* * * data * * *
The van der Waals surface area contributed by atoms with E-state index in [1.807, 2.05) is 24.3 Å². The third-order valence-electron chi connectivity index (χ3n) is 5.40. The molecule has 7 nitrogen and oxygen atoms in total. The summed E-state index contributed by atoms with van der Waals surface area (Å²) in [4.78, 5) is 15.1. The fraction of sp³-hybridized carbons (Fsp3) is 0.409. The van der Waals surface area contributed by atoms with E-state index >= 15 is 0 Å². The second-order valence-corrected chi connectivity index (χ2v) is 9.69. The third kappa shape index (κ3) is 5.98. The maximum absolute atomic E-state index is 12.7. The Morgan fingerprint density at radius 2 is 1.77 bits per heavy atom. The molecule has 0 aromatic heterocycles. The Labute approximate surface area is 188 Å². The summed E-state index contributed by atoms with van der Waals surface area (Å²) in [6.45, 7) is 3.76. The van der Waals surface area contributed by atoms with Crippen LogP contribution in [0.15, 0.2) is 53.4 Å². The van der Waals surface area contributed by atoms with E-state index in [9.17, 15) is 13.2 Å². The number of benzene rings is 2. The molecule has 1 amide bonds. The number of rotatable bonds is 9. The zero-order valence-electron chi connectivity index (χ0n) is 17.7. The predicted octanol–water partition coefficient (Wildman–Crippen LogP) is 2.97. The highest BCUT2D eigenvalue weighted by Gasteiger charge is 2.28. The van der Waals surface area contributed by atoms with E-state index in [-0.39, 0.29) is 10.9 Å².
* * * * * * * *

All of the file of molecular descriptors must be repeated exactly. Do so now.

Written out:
The van der Waals surface area contributed by atoms with E-state index in [1.807, 2.05) is 24.3 Å². The third-order valence-electron chi connectivity index (χ3n) is 5.40. The molecule has 7 nitrogen and oxygen atoms in total. The summed E-state index contributed by atoms with van der Waals surface area (Å²) in [4.78, 5) is 15.1. The fraction of sp³-hybridized carbons (Fsp3) is 0.409. The van der Waals surface area contributed by atoms with E-state index >= 15 is 0 Å². The second-order valence-corrected chi connectivity index (χ2v) is 9.69. The third kappa shape index (κ3) is 5.98. The maximum absolute atomic E-state index is 12.7. The Morgan fingerprint density at radius 2 is 1.77 bits per heavy atom. The molecule has 0 aromatic heterocycles. The Labute approximate surface area is 188 Å². The summed E-state index contributed by atoms with van der Waals surface area (Å²) in [6.45, 7) is 3.76. The van der Waals surface area contributed by atoms with Crippen LogP contribution in [0.15, 0.2) is 53.4 Å². The van der Waals surface area contributed by atoms with E-state index in [9.17, 15) is 13.2 Å². The number of benzene rings is 2. The molecule has 1 amide bonds. The number of rotatable bonds is 9. The zero-order valence-electron chi connectivity index (χ0n) is 17.7. The predicted octanol–water partition coefficient (Wildman–Crippen LogP) is 2.97. The highest BCUT2D eigenvalue weighted by Gasteiger charge is 2.28. The van der Waals surface area contributed by atoms with E-state index in [-0.39, 0.29) is 10.9 Å².